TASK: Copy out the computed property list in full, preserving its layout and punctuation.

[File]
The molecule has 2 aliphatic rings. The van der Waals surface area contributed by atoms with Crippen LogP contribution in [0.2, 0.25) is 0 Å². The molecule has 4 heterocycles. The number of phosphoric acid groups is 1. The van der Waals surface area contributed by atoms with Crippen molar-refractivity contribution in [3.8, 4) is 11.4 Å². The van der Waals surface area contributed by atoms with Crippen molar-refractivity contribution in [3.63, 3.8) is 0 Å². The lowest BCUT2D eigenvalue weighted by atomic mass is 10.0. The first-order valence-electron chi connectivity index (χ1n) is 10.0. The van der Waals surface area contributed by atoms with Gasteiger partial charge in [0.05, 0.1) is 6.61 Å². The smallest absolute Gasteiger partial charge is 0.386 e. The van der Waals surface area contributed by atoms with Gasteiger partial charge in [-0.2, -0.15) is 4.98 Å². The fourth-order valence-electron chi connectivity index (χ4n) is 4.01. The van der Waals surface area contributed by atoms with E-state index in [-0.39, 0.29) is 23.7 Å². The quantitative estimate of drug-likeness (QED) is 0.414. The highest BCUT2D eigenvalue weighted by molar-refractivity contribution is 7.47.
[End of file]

The molecule has 2 aliphatic rings. The van der Waals surface area contributed by atoms with Crippen LogP contribution in [0.2, 0.25) is 0 Å². The molecule has 4 heterocycles. The number of phosphoric acid groups is 1. The van der Waals surface area contributed by atoms with Crippen molar-refractivity contribution in [3.8, 4) is 11.4 Å². The van der Waals surface area contributed by atoms with Crippen molar-refractivity contribution in [3.63, 3.8) is 0 Å². The lowest BCUT2D eigenvalue weighted by atomic mass is 10.0. The first-order valence-electron chi connectivity index (χ1n) is 10.0. The van der Waals surface area contributed by atoms with Gasteiger partial charge in [0.05, 0.1) is 6.61 Å². The smallest absolute Gasteiger partial charge is 0.386 e. The van der Waals surface area contributed by atoms with Gasteiger partial charge in [-0.2, -0.15) is 4.98 Å². The fourth-order valence-electron chi connectivity index (χ4n) is 4.01. The van der Waals surface area contributed by atoms with E-state index in [-0.39, 0.29) is 23.7 Å². The quantitative estimate of drug-likeness (QED) is 0.414. The highest BCUT2D eigenvalue weighted by molar-refractivity contribution is 7.47.